SOULSNATCHER, CHAPTER 6

Chapter 6

Glimpse a twisted mind

Travel back into the past

Birth of the legion

 

“For all his terrible deeds, the Soulsnatcher succeeded at one thing: creating a new form of life. As creatures of science, we must acknowledge his achievement as much as we condemn his methods. The Soulsnatcher was insane, yes. A mass-murderer, absolutely… but he brought forth a being the likes of which the world had never seen.

“How to describe this creature, then? How does one describe the indescribable? Does the wickedness of a being’s creation taint its soul? And if not, could it have been done better?”

[Excerpt from Treatises by Galen Primus Avarius]

 

“I’m going.”

“Don’t be a fool, Takaishi. You could barely stand until a few minutes ago.”

“I don’t care. I’m going.”

“And he’ll be waiting.”

“Doesn’t matter.”

“Do you even know where to go?”

“I’ll find him. Whatever it takes.”

Voices raised in argument cut through the fog clouding Nadeshiko’s consciousness like handsaws through wood. With the loss of the fog came an awareness of both a splitting headache and a deep, throbbing pain in her neck and shoulder. The skunk opened her eyes and immediately shut them, as the infirmary’s lantern light ratcheted up her headache another few notches. “Would you please…” she began, then stopped. Her throat was dry, her lips chapped.

“Little One!” That voice was her mother, no doubt about that. Only Lily had the privilege of calling her by that name. Arms seized her in a hug that was entirely too tight, and her shoulder burned from the pressure. “Little One, thank the Greatmother you’re awake, I thought-”

“Mother!” Nadeshiko wheezed. “Mother, stop, that hurts…”

The arms pulled away in horror. “I’m sorry! I’m so sorry-”

Nadeshiko opened her eyes again, more slowly this time. Her temples pounded in protest, but the lights were a bit more bearable now. “Do not apologize, I will be fine. Water, please?”

“H-here.”

The rim of a glass pressed to her lips, and she drank greedily before speaking again. “Thank you.”

Blurry shapes hovered at the foot of her bed, one black and one white. Those shapes resolved into Zero Takaishi and the ancient wolf called Drake, both peering at her with great concern. “You two-” she said.

“Milady, we apologize for disturbing your rest,” said Drake, tilting forward in the deepest bow he could manage. “We shall take our leave shortly.”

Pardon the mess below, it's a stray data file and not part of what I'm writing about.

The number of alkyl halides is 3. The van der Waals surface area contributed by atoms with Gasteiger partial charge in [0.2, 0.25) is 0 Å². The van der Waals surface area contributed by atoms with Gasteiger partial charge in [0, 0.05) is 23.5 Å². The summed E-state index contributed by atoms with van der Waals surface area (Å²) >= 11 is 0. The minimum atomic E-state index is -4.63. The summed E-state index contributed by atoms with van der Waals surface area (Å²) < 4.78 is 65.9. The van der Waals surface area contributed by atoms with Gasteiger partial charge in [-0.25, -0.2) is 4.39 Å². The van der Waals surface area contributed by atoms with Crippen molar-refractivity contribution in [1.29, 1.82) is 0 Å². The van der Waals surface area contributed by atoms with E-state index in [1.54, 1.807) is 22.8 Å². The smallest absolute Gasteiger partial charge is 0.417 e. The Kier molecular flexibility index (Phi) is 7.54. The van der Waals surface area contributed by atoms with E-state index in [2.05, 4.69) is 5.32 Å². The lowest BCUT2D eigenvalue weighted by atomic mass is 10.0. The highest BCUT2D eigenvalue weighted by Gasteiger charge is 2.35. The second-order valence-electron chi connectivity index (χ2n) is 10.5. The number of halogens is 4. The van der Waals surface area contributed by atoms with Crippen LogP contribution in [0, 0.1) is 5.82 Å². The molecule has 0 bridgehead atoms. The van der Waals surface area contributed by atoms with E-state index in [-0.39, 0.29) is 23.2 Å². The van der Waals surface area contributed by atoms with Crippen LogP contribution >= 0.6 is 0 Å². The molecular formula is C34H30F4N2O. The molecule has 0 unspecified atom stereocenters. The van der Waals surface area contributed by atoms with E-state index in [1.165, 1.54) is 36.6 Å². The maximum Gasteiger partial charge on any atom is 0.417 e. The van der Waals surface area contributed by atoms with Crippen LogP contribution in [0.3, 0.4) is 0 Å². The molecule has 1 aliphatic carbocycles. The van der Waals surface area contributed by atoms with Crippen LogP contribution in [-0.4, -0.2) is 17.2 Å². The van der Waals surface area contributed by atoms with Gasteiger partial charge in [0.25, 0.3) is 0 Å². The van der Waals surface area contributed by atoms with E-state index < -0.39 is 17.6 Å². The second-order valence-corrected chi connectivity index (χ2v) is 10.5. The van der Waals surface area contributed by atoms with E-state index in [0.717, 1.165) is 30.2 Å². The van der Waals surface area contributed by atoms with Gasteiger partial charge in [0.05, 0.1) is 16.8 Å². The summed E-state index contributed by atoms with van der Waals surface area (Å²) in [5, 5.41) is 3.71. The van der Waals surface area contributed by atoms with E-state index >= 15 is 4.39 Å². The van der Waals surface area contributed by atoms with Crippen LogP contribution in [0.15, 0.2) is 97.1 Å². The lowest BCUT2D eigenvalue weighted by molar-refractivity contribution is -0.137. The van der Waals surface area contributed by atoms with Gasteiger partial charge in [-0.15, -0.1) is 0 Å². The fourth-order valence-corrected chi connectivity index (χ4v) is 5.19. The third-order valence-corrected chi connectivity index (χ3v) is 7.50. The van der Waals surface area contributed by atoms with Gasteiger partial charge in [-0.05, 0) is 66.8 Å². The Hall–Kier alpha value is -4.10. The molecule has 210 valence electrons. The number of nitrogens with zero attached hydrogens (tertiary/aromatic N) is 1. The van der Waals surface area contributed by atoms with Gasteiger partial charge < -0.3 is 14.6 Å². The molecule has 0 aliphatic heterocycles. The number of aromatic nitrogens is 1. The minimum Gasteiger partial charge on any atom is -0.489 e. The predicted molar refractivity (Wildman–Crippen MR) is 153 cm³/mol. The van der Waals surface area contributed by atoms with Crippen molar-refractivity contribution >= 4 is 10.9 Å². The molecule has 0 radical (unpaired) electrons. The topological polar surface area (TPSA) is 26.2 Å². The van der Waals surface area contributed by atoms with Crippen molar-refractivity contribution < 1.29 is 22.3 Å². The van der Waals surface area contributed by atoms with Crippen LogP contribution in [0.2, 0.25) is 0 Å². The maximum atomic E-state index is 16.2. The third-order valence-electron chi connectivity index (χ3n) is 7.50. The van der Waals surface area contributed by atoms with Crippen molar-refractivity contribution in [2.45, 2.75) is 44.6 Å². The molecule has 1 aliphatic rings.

With no such attempt at decorum, Zero scowled and turned toward the door of the infirmary. “No more reason for me to be here, then. I’m leaving.”

“Wait!” The word came out harder than Nadeshiko intended, more of a barked command. “Takaishi. That creature, the Soulsnatcher-”

“He took my sister.” Venom seethed in his words. “And the longer I dawdle here, the harder it’ll be to find him and kill him. So if you’ll excuse me, Lady Nadeshiko…”

“I know where he is.”

More

Advertisements

SOULSNATCHER, CHAPTER 5

Chapter 5

Petals on the floor

Rectifying past mistakes

Duel in the flames

“How ironic it is that one of the most terrible nights of the Silver Order’s history led to such great change… For all the horror that occurred that night, for all the innocent lives lost or ruined in both the Soulsnatcher’s attack and the events that followed because of it, it is that bloodthirsty monster that was arguably the catalyst for bringing the Order into the modern age.”

[Excerpt from the writings of Sister Belladonna Justitia]

 

None of them seemed able or willing to break the silence. Apart from the hiss and crackle of flames spreading through the meditation chamber, there was no talk, no motion, only the Soulsnatcher, Lady Lily, Drake, and Zero himself, locked in stalemate. And Lady Nadeshiko, Zero reminded himself, either unconscious or dead in the monstrous wolf’s grip. And Naole, still dazed in Drake’s arms, still helpless. Any moment now, he thought, someone would break the spell and all hell would break loose, but as long as no one moved and no one spoke-

“You,” growled the wolf again.